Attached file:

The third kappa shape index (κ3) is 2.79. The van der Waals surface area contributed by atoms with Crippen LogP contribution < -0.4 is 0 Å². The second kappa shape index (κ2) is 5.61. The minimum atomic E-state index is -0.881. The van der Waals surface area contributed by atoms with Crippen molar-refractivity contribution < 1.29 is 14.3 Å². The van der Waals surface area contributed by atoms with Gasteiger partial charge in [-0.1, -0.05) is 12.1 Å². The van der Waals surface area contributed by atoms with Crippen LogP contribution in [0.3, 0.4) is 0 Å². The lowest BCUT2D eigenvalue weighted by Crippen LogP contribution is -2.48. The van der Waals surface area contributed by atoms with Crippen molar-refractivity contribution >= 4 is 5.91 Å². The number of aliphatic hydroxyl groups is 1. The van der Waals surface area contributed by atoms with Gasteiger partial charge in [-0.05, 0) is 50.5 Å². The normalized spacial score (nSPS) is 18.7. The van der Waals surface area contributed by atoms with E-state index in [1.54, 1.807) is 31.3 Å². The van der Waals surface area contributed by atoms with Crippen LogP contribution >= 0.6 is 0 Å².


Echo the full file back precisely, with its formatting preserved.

The third kappa shape index (κ3) is 2.79. The van der Waals surface area contributed by atoms with Crippen LogP contribution < -0.4 is 0 Å². The second kappa shape index (κ2) is 5.61. The minimum atomic E-state index is -0.881. The van der Waals surface area contributed by atoms with Crippen molar-refractivity contribution < 1.29 is 14.3 Å². The van der Waals surface area contributed by atoms with Gasteiger partial charge in [-0.1, -0.05) is 12.1 Å². The van der Waals surface area contributed by atoms with Crippen LogP contribution in [0.3, 0.4) is 0 Å². The lowest BCUT2D eigenvalue weighted by Crippen LogP contribution is -2.48. The van der Waals surface area contributed by atoms with Crippen molar-refractivity contribution >= 4 is 5.91 Å². The number of aliphatic hydroxyl groups is 1. The van der Waals surface area contributed by atoms with Gasteiger partial charge in [-0.05, 0) is 50.5 Å². The normalized spacial score (nSPS) is 18.7. The van der Waals surface area contributed by atoms with E-state index in [1.54, 1.807) is 31.3 Å². The van der Waals surface area contributed by atoms with Crippen LogP contribution >= 0.6 is 0 Å².